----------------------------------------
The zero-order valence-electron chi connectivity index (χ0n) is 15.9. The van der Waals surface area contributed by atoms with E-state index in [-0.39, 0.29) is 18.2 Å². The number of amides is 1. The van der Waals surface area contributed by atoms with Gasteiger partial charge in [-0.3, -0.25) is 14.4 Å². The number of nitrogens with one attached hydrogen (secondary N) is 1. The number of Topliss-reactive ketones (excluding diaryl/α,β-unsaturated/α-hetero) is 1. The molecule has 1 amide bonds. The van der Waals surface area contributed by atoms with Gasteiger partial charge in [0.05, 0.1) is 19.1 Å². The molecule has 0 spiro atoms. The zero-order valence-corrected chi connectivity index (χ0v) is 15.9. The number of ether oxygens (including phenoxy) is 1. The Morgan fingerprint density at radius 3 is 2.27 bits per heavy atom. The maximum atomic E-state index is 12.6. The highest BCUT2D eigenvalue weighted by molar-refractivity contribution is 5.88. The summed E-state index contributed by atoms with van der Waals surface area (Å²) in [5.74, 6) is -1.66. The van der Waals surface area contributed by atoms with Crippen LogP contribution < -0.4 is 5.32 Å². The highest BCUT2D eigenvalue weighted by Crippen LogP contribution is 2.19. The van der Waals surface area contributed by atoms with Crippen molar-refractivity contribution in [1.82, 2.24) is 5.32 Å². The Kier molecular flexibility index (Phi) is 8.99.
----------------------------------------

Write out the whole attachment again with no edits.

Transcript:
The zero-order valence-electron chi connectivity index (χ0n) is 15.9. The van der Waals surface area contributed by atoms with E-state index in [-0.39, 0.29) is 18.2 Å². The number of amides is 1. The van der Waals surface area contributed by atoms with Gasteiger partial charge in [-0.3, -0.25) is 14.4 Å². The number of nitrogens with one attached hydrogen (secondary N) is 1. The number of Topliss-reactive ketones (excluding diaryl/α,β-unsaturated/α-hetero) is 1. The molecule has 1 amide bonds. The van der Waals surface area contributed by atoms with Gasteiger partial charge in [0.05, 0.1) is 19.1 Å². The molecule has 0 spiro atoms. The zero-order valence-corrected chi connectivity index (χ0v) is 15.9. The number of ether oxygens (including phenoxy) is 1. The Morgan fingerprint density at radius 3 is 2.27 bits per heavy atom. The maximum atomic E-state index is 12.6. The highest BCUT2D eigenvalue weighted by molar-refractivity contribution is 5.88. The summed E-state index contributed by atoms with van der Waals surface area (Å²) in [5.74, 6) is -1.66. The van der Waals surface area contributed by atoms with Crippen LogP contribution < -0.4 is 5.32 Å². The highest BCUT2D eigenvalue weighted by Crippen LogP contribution is 2.19. The van der Waals surface area contributed by atoms with Crippen molar-refractivity contribution in [1.82, 2.24) is 5.32 Å². The Kier molecular flexibility index (Phi) is 8.99.